The tricky part of this problem is figuring out that simply resolving all the cycles doesn't always give you the best answer. Sometimes the optimal answer comes by swapping the smallest element of the whole set into the cycle and then resolving the new cycle. The cost of swapping in the smallest element is the sum of that weight and the smallest weight in the cycle. The cost of resolving the new cycle is (sum of the weights in the cycle + minimum of all weights) + (number of elements in the cycle + 1) * (minimum of all weights). Sometimes this creates a smaller final value and sometimes it makes it bigger. The key to this problem was figuring out which cycles should merge with the smallest element and which should just be resolved.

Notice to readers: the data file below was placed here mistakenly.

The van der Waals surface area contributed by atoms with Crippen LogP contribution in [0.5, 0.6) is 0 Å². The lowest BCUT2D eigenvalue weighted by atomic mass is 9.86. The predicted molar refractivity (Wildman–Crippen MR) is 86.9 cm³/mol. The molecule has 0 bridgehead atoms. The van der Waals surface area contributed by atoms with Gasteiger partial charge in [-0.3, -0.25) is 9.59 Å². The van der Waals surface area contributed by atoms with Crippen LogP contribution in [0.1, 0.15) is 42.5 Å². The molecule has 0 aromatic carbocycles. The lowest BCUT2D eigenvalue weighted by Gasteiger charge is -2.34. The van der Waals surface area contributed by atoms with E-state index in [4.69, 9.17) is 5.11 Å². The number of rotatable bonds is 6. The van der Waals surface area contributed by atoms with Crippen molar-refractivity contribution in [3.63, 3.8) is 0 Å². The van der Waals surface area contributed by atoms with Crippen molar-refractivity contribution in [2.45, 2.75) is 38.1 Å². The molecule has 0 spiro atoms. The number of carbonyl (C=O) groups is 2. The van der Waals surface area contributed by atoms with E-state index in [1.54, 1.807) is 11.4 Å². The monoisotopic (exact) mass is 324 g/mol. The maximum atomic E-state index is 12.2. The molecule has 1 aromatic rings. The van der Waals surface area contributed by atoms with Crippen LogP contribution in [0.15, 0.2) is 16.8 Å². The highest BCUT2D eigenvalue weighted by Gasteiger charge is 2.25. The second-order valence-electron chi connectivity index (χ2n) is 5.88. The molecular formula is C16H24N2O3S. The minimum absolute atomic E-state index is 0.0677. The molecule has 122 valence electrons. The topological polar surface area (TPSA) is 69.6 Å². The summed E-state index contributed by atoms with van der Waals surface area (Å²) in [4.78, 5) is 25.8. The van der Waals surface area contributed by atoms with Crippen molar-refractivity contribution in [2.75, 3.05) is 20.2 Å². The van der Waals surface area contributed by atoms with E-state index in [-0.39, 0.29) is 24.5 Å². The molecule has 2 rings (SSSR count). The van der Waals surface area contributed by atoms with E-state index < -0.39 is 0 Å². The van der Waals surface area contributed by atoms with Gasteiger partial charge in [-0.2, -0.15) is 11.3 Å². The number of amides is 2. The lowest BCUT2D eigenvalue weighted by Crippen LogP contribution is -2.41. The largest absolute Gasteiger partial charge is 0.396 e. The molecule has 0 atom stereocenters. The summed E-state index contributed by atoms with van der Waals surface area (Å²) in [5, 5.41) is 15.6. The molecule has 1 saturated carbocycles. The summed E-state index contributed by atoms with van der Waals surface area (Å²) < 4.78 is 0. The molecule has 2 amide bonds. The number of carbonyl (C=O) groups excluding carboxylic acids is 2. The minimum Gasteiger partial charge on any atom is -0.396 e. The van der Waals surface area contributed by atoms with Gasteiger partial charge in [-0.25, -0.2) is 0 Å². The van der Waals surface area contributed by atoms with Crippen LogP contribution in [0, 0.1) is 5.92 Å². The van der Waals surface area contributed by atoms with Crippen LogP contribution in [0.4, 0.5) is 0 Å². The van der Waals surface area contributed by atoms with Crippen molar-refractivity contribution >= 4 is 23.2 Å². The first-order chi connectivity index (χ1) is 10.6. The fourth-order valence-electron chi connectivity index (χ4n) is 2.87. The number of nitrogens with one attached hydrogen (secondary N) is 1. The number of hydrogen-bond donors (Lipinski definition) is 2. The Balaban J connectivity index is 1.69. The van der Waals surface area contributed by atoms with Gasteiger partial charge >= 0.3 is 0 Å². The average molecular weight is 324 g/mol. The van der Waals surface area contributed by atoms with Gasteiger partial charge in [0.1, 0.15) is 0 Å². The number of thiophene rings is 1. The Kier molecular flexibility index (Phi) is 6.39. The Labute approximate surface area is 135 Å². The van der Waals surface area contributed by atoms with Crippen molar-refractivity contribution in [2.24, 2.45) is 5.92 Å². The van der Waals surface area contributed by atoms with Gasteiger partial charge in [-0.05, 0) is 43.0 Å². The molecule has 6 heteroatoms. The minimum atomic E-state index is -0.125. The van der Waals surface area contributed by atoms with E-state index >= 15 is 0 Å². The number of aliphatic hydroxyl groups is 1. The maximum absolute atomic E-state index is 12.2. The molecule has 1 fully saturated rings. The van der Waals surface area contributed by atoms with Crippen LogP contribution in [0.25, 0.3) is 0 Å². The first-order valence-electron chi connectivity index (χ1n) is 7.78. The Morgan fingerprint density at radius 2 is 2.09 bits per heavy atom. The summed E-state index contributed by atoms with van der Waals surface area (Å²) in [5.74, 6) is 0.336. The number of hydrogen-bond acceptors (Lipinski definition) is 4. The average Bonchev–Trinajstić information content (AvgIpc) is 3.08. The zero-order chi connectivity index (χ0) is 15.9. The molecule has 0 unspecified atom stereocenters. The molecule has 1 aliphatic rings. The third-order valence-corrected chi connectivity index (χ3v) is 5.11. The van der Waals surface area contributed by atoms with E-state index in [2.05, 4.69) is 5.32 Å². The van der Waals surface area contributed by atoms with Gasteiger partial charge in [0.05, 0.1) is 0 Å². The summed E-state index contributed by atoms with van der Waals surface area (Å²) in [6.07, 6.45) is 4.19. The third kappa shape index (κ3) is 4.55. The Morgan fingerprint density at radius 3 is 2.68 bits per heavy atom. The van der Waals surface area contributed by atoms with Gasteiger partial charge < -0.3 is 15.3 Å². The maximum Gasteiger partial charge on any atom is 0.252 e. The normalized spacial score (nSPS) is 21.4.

Here's a fairly simple implementation:

//minimum of all elements:
int min = Integer.MAX_VALUE;
for (int i=0; i<weights.length; i++)
   min = Math.min(min, weights[i]);
boolean[] done = new boolean[weights.length];
int total = 0;
for (int i=0; i<weights.length; i++)
   if (!done[i])
      int sum = 0;         //sum of weights in a cycle
      int cyclemin = weights[i];   //minimum of weights in a cycle
      int ind = i;
      int count = 0;         //number of weights in a cycle
      while (!done[ind])
         done[ind] = true;
         sum += weights[ind];
         cyclemin = Math.min(cyclemin, weights[ind]);
         ind = finalPositions[ind];
      //minimum of the cost to resolve and the cost to swap in and resolve.
      total += Math.min(sum+cyclemin*(count-2), cyclemin+min+sum+min*count);
return total;

By Kawigi
TopCoder Member